Stanford still riding at the top,
with three wins and one defeat.
Washington State has surged
Into second place with three
wins and three defeats. Next
in line come Oregon State,
U.S.C., Washington, and Cali
fornia, all with two wins and
two losses. Bringing up the rear
are Oregon and U.C.L.A., each
with two wins and three de
feats.
As a result of their 13 to 0 de
feat at the hands of Washington
State, the Oregon Webfoots find
themselves at the bottom of the
race, their dim title hopes entire
ly faded. The vastly improved
Cougars looked impressive with
their win over the listless Ducks,
and are now all alone in second
place.
Oregon’s fired up second
string bowed into the limelight
briefly and at times took the
show away from the fast eharg
in Palouse crag rats. End Russ
Nowling, Guard Morrie Jack
son, Tackles Giffen, and Kuf
ferman were Oliver’s shining
subs.
Play of the day was the > id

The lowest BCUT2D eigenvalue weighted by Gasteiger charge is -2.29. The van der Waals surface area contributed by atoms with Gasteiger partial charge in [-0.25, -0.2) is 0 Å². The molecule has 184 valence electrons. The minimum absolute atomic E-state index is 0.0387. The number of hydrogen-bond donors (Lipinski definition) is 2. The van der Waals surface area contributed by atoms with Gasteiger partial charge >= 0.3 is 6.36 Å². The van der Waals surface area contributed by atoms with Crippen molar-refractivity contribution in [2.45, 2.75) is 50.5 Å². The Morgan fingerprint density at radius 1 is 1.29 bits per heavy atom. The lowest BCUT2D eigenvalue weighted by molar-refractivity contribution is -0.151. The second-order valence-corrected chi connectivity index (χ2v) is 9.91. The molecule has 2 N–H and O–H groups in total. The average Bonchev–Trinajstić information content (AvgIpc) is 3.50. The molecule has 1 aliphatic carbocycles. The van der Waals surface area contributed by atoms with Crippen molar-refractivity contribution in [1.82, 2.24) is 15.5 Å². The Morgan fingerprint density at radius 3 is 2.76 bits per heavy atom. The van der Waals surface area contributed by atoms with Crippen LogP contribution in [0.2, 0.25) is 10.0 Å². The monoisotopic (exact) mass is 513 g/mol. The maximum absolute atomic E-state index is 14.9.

around with Dale Gentry lugging
the leather. Gentry constantly
crushed the shaky Webfoot de
fense with a play that had its
beginnings in deception and then
became charged with power. This
was the same befuddler that
wrorked so successfully against
Oregon State.
Hoyman Issues Call
For Frosh Mermen
Calling: all freshman swimming:
prospects! Report to Swimming:
Coach Mike Hoyman today at 5
at the men’s pool for further in
structions! That is all!
The news has leaked out that
the varsity swimming team is to
take a jaunt down California way
about the time February rolls
around. Generally they stay pret
ty much in the Northwest, so
tins should be quite an adventure
for them all.
Another early season item of
interest is that the first sched
uled meet is to be held on Janu
ary 10, 1942, with the opposing
team not yet definitely settled.
Last Friday’s 1500-meter time
trials saw some startling upsets
in the ranks of the Webfoot
splashers.
Probably the greatest upset
occurred when the ex-free-styler
Dick Smith breastroked to vic
tory over Ralph Heustis. Smith,
who changed his style only last
week, will now prove a definite
threat to Heustis, who up to this
time has had things pretty much
to himself.
In the ever-present dual be
tween the backstrokers, Chuck
Nelson and Cub Callis, it was the
sophomore Nelson who turned in
the fastest time of the two. As a
rule, in individual timed heats, it